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Knowledge Is Power

Knowledge Is Power

April 19, 2012

550 TV channels, 2000 daily newspapers, a $3.5bln film industry and over 700mln mobile phones in use. This is India. Hear her roar.

Last month, I was offered the privilege to attend a professorial lecture titled “A Million Media Now! The Rise of India on the Global Scene”. Professor Daya K Thussu spoke in great detail on how vastly India has changed, and the importance the country now holds internationally. A lot of what he said reminded me of this scene from the film Namaste London, where Akshay Kumar’s Indian countryman explains to an English toff that the country offers a lot more to the world than chicken tandoori and snake charmers.

Namaste London was released 5 years ago. India continues to grow from strength to strength, now heralded as a potential world superpower of the future. This is none so more prevalent than the rise of India’s power in the media. It’s hard to believe how rapidly this power has grown over the past 20 years.

Today, India has 550 television channels with 50 of them being in the English language. There more than 2000 different newspapers on sale, and almost 10 million copies are sold on a daily basis. FM radio is also growing, and lets not forget that the country holds host to a 3.5 billion dollar film industry. However, it is India’s strength in Information Technology that holds the most promise for the future.

The growing reputation of Indian IT firms is giving a different worldview of India. Constructing modern machinery at cheaper costs, India is excelling in providing technology to the masses – this is most evident in its recent release of the world’s cheapest tablets. Retailing at $40 a piece, the government are currently considering providing an Akash tablet to every student in the country.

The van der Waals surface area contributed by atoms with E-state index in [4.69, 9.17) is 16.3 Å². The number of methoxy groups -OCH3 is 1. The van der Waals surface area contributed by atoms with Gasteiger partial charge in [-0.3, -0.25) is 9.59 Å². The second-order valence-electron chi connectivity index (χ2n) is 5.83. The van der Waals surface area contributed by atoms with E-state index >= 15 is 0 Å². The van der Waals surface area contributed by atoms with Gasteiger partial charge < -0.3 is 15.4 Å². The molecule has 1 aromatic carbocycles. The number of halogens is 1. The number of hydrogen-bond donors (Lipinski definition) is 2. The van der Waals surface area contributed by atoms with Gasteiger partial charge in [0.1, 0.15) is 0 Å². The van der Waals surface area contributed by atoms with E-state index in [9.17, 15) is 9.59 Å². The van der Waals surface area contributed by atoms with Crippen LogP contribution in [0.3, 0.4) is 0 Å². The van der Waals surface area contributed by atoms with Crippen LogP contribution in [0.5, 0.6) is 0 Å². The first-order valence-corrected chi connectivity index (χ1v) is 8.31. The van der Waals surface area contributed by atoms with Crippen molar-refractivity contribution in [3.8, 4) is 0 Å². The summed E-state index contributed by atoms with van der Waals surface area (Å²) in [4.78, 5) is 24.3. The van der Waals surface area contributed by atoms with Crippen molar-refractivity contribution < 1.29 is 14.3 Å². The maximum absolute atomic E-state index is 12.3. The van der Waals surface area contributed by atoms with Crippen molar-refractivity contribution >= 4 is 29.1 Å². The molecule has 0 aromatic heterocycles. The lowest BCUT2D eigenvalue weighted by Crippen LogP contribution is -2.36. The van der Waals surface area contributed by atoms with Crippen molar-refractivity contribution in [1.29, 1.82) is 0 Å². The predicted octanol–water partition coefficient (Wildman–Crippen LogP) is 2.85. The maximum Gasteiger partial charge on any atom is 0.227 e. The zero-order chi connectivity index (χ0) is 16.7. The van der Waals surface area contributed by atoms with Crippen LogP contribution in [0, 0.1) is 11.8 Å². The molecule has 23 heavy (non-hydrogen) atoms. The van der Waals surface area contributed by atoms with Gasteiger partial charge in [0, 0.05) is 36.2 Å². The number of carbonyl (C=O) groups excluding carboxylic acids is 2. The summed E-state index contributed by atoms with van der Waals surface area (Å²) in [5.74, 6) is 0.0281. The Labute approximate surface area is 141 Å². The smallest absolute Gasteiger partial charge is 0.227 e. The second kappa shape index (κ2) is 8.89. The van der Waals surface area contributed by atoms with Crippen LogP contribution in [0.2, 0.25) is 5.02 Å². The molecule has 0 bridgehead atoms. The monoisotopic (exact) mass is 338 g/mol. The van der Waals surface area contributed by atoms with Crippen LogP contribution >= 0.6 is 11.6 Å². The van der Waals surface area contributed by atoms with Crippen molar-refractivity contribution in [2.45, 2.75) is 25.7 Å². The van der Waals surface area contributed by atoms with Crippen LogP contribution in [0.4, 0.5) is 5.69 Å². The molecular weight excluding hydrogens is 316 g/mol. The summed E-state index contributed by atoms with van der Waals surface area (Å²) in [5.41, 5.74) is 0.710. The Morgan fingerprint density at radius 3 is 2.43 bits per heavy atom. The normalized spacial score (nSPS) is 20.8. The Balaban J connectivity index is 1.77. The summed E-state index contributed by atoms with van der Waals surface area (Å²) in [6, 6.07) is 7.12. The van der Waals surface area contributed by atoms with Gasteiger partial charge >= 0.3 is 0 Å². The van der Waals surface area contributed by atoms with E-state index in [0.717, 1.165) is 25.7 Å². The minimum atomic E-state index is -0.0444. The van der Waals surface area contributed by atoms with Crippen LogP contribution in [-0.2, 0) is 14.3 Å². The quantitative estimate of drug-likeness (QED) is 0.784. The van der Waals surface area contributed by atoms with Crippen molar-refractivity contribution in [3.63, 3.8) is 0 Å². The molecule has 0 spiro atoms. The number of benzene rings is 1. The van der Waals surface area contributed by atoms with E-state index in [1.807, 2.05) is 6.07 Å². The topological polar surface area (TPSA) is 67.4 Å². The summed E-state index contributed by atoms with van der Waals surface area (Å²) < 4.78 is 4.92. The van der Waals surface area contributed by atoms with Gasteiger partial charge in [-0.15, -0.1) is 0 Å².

However, the biggest dividend is in mobile media. With a population of 1.21 billion, India has the world’s largest mobile market. Despite few owners using the Internet over their phone (currently used by only 10% of the population), usage is growing exponentially, with 3G phones becoming increasingly affordable and accessible.

Literacy has improved from 52% to 74%, education is being more encouraged, and women are having more of a say in politics too, with 50% of panchayats (rural governments) now headed by elected female leaders. Nonetheless, despite the successes that India has accomplished, there is still progress to be made. Grandeurs of an emerging superpower following the footsteps of Uncle Sam, is hiding the true poverty of India. India is still home to the largest unemployed youth and has the highest use of child labour in the world. Much of this is to blame on the media’s irresponsibility in often brushing these matters under the carpet. Without the warranted awareness, we fail to see the same issues of corruption and inequality still exist.

Let’s consider education: Up until 1991, India only had one channel – the national broadcasting corporation, Doordarshan. However, millions are still not benefitting from the true advantages of the digital revolution, with a failure to educate India’s poorest citizens. This comes ironically, with India being one of the first countries in the world to embrace education through television.

Let’s consider the news: Ratings-driven television news is forcing journalists to go for more soft news options than the harsh realities happening in the country. I personally remember when I was in India last December, there was a whole day dedicated to nothing but the release of Don 2. Journalism has become heavily diluted, and there’s still a lot of corruption going on behind the scenes. Not long ago, a Chief Minister paid to use columns of a newspaper to promote himself in the next general elections. Indian journalism evolved during the time that the country was finding democracy via Gandhi and Nehru. There are now 122 news channels giving voice to the voiceless. Fortunately, even with their best efforts, the government cannot control information on every one of these channels.